U.S. Sen. Richard Shelby says the nation can not borrow its way to prosperity.
“I believe that our biggest challenge in the world is economic and that is the debt of this nation,” said Shelby, R-Ala., who hosted Lee County residents during his annual county visit Monday at The Hotel at Auburn University and Dixon Conference Center in Auburn.
Shelby, who serves on the banking committee, said he voted against increasing the nation’s debt.
“You can’t borrow your way to prosperity. There has got to be a rhyme or reason behind it,” he said. “You have got to figure out how to pay that money back.
“As long as we are printing money, and that is what we are doing right now, we are going to be deeply challenged.
“Fourteen trillion dollars in debt,” he said.
He said it took the nation 200 years to become a debtor of one trillion dollars and that was in 1982.
“Debt is not always a good thing,” he said. “Senseless debt is a bad, bad thing.”
He said the debt is our big challenge.
After his remarks, the senator opened the floor to questions and comments from those attending.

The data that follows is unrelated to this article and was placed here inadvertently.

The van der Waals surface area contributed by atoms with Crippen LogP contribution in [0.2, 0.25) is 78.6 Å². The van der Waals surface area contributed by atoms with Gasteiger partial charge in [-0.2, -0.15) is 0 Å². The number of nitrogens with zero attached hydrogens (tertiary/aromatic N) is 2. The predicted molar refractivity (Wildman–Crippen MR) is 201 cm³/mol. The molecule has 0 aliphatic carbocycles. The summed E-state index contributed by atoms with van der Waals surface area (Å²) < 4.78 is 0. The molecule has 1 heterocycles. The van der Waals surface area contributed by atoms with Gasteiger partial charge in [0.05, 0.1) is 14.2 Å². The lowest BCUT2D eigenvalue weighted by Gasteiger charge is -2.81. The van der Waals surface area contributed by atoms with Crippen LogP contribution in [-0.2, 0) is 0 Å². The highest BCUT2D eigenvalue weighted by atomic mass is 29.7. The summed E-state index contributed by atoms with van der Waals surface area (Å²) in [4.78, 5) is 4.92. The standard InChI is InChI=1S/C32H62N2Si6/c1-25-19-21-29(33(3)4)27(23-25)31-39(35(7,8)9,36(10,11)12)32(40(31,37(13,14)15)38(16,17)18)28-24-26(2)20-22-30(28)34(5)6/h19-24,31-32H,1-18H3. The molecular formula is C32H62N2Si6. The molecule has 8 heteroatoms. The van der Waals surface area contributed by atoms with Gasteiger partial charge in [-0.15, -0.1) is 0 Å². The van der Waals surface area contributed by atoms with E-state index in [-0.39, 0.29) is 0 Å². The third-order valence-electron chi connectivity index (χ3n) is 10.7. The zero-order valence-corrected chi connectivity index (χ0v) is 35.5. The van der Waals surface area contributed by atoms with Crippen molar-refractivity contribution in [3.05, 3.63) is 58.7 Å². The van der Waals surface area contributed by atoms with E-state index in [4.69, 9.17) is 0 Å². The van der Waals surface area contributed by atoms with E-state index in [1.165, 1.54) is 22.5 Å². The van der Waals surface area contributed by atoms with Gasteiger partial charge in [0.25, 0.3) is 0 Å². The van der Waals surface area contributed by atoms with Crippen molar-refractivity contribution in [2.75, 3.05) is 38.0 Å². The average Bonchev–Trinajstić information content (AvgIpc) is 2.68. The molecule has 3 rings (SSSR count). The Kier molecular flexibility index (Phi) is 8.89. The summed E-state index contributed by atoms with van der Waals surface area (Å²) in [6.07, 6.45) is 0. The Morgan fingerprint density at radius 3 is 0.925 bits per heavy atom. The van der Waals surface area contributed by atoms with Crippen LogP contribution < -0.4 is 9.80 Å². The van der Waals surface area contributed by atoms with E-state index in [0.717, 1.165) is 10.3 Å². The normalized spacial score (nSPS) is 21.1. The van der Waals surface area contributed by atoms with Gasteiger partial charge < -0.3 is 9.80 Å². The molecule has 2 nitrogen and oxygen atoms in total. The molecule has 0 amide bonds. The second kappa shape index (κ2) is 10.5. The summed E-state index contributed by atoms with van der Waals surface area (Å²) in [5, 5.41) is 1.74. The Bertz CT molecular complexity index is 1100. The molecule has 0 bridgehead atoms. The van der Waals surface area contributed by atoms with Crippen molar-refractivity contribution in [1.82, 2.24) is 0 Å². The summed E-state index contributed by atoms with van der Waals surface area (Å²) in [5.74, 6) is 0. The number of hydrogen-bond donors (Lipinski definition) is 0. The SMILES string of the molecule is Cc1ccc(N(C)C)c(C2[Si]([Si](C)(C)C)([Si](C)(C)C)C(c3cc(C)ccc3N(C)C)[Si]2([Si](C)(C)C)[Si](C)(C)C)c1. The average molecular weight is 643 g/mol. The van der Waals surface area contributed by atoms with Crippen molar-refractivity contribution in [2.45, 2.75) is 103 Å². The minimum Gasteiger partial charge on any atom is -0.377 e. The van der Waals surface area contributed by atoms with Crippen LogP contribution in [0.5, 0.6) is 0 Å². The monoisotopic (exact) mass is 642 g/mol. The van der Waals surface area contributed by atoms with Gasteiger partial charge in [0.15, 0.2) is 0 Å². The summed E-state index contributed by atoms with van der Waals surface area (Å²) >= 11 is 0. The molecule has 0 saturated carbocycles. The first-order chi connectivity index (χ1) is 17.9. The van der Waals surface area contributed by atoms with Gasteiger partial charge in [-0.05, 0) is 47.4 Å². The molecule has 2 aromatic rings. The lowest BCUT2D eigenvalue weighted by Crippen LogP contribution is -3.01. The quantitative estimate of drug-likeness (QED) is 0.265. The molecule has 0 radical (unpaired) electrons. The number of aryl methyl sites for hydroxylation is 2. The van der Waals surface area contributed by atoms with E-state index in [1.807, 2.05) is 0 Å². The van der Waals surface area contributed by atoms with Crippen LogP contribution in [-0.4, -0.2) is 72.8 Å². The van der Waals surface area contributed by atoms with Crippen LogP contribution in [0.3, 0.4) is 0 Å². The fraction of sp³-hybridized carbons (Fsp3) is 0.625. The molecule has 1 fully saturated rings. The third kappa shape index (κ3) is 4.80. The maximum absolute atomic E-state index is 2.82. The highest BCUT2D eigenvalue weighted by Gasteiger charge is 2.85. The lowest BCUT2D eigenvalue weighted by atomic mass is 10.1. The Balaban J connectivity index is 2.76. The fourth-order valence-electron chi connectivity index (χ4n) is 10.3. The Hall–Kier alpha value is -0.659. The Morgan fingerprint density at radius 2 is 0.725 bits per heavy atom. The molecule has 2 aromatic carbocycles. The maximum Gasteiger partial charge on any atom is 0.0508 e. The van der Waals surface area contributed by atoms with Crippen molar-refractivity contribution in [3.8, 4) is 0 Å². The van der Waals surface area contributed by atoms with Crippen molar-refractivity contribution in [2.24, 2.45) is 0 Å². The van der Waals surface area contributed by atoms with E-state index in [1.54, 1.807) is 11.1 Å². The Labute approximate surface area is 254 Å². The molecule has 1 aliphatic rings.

Ernestine Appleyard of Auburn shared her concerns about Social Security and terrorists.
Shelby said anyone who is drawing Social Security now is OK.
“The Democrats and Republicans are not going to touch it,” the senator said. “It has been a good program for a long time.
“But as long as you had 25 paying in and only one paid out, that was fine,” he said. “But it was never run like a trust or pension fund. Never will be, but should have been.
“For the last 30 years, we have ignored the fact that Americans are living a lot longer.”
Looking across the crowd including university students, Shelby told them not to count on Social Security.
“If you are young, don’t count on it because the numbers don’t work,” he said. “If you are drawing Social Security now, you are fine.”
His response to terrorism is that it is with us and it isn’t
“People are going to challenge us,” said Shelby, who also chairs the intelligence committee.
He said we were lucky Christmas Day when accused terrorists tried to land that plane in Detroit.
“We had all kinds of warnings. It was a failure of intelligence.
“It wasn’t a failure to collect intelligence,” he said. “It was a failure to share intelligence.”
Shelby said, while the British had denied the alleged bomber a visa and the boy’s father had gone to the embassy and told them his son had gone radical, the U.S. didn’t act on any of that information.
He said we were lucky that the passengers on that plane acted when they did.
“We might not always be so lucky,” the senator said.